Cruising the Galapagos Islands on M/Y Grace

After spending five weeks in the Galapagos Islands, young Charles Darwin’s outlook on life was radically changed forever. Phewwwwt… it only took me a week of cruising these remote “Enchanted Islands – located about 600 miles off the coast of Ecuador – to realize that this truly was a trip of a lifetime. After spending a few days exploring these strikingly beautiful volcanic islands, inhabited by such diverse wildlife, flora and fauna, it was obvious (well, at least it was after our exceedingly knowledgeable naturalist guide explained it all to us) how Darwin developed his theory of evolution.

Cruising the islands is like channel surfing for the best TV show

Every island showcases a completely different cast of characters ranging from the comedic Blue- footed Boobies, Red-footed Boobies, Nazca Boobies (birdy versions of the Lone Ranger), ballerina-like Flamingos, the clownish Galapagos Penguins, the sinister looking Iguanas who always looked like they were planning a heist or something equally shady, the adorable sea lions, or even a sex show put on by the randy 500 pound tortoises (not a pretty picture) as well as over a dozen species of the famous Darwin Finches.

Even though the islands are all in close proximity, they come in wide range of sizes, shapes and colors. One is composed of stark, black, ropey lava with tangled mangroves, while another has postcard-perfect, white sandy beaches, vibrant bougainvillea, and pristine, turquoise lagoons.

A day in the Galapagos cruise life

Some mornings would start at the crack of dawn (to avoid the crowds from the big ships or to catch the animals at their friskiest) while on other days we were allowed late sleep-ins. A hot tasty breakfast with fresh fruit, banana pancakes, ham, granola, hot-from-the-oven yucca rolls, and lots of rich, dark, Ecuadorian coffee would get us up and going.

Then we would climb into the panga (rubber dinghies that ferried us to shore) for a guided walk, where we’d learn all sorts of amazing facts about the island’s vegetation, birds and bizarrely tame animals from Juan Carlos (M/Y Grace’s fantastic naturalist guide). Next we would slither into our wetsuits (always more difficult those big brekkies) for snorkeling with the friendly sea lions, tortoises, penguins, shimmering, rainbow-colored fish, and possibly even some hammerhead sharks. Having worked up an appetite, we’d head back to the yacht for a huge lunch (always kick-started by one of Chef’s scrumptious soups, followed by a few different hot entrees like hornado-slow roasted pork, or humitas-Aztec style tamales, and some fresh baked sweetie for dessert. If we were lucky, there was also a shrimp or fresh fish ceviche, which was accompanied by fried plantains and popcorn.

Time for a little nap and then repeat the morning activities at a new spot.

My favorite islands

1. Isabela Island: black sandy beach where we saw flightless cormorants drying their wings, giant tortoises and a few shy, land iguanas amidst the perpetually-dressed-for-dinner penguins.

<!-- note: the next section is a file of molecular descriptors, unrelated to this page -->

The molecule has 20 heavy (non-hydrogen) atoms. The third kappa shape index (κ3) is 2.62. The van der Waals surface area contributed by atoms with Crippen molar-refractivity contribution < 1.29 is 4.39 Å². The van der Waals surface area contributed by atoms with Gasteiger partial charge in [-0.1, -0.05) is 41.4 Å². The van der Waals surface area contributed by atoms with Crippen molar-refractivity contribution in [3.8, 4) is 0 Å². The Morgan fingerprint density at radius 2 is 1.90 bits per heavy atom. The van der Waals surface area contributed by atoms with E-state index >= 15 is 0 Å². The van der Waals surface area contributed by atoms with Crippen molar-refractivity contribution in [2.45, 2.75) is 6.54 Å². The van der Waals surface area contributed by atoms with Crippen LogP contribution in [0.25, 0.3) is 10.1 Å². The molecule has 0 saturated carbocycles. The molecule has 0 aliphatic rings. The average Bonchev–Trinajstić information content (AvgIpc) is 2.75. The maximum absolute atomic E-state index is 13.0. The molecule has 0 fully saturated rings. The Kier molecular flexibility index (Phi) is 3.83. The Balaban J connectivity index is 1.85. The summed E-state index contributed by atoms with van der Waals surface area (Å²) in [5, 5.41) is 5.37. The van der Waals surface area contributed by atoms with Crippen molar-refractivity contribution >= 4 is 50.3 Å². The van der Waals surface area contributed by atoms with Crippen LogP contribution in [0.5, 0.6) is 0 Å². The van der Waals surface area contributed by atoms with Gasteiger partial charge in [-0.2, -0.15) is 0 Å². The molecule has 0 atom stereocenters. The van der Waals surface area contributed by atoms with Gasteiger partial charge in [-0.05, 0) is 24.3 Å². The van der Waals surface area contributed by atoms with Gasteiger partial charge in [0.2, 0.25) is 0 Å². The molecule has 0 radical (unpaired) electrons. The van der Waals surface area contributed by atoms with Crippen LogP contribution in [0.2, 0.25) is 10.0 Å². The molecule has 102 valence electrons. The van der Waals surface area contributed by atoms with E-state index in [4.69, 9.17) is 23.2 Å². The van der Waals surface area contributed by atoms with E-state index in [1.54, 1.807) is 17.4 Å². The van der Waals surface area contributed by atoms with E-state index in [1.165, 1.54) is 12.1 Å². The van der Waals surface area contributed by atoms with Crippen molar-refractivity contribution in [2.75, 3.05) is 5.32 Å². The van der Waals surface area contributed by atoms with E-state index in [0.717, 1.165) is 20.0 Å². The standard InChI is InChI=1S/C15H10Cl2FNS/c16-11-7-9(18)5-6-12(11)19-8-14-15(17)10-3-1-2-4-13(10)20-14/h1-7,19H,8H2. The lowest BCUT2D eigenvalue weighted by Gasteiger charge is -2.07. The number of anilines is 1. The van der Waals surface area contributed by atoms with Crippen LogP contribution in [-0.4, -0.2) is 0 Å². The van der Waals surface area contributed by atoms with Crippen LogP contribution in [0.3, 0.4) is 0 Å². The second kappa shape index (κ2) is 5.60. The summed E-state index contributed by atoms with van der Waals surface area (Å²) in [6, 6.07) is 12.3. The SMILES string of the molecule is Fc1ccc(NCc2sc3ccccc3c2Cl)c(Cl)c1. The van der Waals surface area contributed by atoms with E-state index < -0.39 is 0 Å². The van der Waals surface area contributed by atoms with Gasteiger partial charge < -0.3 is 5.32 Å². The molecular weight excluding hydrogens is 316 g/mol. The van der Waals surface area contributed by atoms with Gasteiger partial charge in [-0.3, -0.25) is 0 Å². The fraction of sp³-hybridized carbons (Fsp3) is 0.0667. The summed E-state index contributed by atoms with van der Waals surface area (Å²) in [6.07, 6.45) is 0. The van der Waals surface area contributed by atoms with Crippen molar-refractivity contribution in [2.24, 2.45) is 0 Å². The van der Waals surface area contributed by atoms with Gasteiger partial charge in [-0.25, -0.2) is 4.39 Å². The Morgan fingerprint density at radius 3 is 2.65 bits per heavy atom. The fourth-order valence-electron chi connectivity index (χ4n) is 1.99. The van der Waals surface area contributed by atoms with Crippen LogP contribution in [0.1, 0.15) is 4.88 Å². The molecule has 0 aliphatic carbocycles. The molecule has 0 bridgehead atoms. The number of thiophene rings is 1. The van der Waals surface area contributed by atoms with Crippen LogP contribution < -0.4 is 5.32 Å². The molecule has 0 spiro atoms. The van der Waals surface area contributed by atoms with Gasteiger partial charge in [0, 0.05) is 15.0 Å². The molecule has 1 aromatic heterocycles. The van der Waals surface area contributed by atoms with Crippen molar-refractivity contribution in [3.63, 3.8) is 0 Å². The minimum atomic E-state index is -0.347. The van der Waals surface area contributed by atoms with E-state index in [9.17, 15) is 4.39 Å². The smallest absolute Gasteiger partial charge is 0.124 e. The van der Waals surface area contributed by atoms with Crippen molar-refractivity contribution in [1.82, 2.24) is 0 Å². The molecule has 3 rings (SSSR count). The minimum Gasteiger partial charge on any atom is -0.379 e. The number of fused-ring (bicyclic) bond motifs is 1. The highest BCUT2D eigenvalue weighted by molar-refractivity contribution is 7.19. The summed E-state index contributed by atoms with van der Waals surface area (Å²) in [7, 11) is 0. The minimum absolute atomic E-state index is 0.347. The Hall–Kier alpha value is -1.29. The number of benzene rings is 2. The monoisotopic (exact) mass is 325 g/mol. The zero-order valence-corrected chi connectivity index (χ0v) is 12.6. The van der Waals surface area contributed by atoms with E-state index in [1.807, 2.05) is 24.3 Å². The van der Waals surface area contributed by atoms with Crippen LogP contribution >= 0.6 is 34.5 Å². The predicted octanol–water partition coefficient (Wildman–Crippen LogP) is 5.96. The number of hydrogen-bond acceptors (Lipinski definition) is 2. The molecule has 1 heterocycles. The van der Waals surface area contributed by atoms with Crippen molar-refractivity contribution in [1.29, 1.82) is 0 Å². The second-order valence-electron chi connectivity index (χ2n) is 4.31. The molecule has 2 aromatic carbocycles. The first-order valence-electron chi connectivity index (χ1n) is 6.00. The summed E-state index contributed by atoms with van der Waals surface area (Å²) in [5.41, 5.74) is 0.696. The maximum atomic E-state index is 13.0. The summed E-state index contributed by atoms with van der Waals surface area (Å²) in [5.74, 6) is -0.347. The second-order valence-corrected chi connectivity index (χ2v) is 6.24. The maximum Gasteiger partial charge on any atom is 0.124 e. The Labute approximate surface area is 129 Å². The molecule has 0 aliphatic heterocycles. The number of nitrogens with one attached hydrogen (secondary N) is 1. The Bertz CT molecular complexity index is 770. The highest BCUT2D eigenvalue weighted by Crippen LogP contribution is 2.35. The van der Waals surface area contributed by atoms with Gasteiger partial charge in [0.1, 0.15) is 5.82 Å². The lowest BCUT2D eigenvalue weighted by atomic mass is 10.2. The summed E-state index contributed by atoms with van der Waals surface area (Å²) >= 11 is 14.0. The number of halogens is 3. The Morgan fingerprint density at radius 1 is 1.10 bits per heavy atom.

2. Bartolome Island: could be a movie set for moon landing. Climb to the summit for a breathtaking view of Pinnacle Rock.

3. Fernandina Island: the youngest island of the bunch, overflowing with a huge colony of butt-ugly marine iguanas off-set by the tangerine colored Sally Lightfoot crabs. The island is a nesting ground for the beautiful Galapagos birds.

4. Santa Cruz Island: Visit the Charles Darwin Research Station, where the legendary, 100 year old, giant tortoise, Lonesome George, holds court. L.G. is the last surviving Pinta tortoise, a subspecies that once roamed the islands in the thousands.

5. Espanola Island: A birders paradise and perfect for bobbing and weaving in the ocean with the sea lion cubs. It’s all decorated for the holidays with vivid green and red marine iguana, appropriately named “Christmas Iguanas”.

6. Genovesa Island: The perfect island for twitchers, since it’s home to approximately 2 million birds, including great frigate birds, mockingbirds, doves, several of Darwin’s finches, and the crowd pleasing, clown-like, red-footed booby.

And the best cruise ship award goes to…

Because most of these sites can only be reached from the sea, the best way to see the Galapagos is by boat. After spending a week aboard the luxurious yet homey, M/Y Grace, it has my vote for the best small cruise vessel. This elegant, historic yacht (it used to belong to Aristotle Onassis who graciously gave it to Princess Grace and Prince Rainier of Monaco for their wedding present) makes the perfect choice for a truly memorable trip.

The M/Y Grace departs on a seven-night cruise every Saturday. Prices include all meals and non-alcoholic beverages on board, shore excursions with English-speaking guides, use of snorkeling equipment and wetsuits, Galapagos National Park fee and tourist transit card. This year, following the introduction of new rules for cruise operators, the M/Y Grace will offer two unique week-long itineraries.

Janice Nieder is Founder of Travel with Taste.

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Comments (1)

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  1. The dirty secret of Galapagos tours is that almost every tour goes the same places and sees roughly the same things. It’s all great, so that’s fine, but the ship you’re on is the real differentiator. I’ve had the chance to experience this one and it is quite nice.

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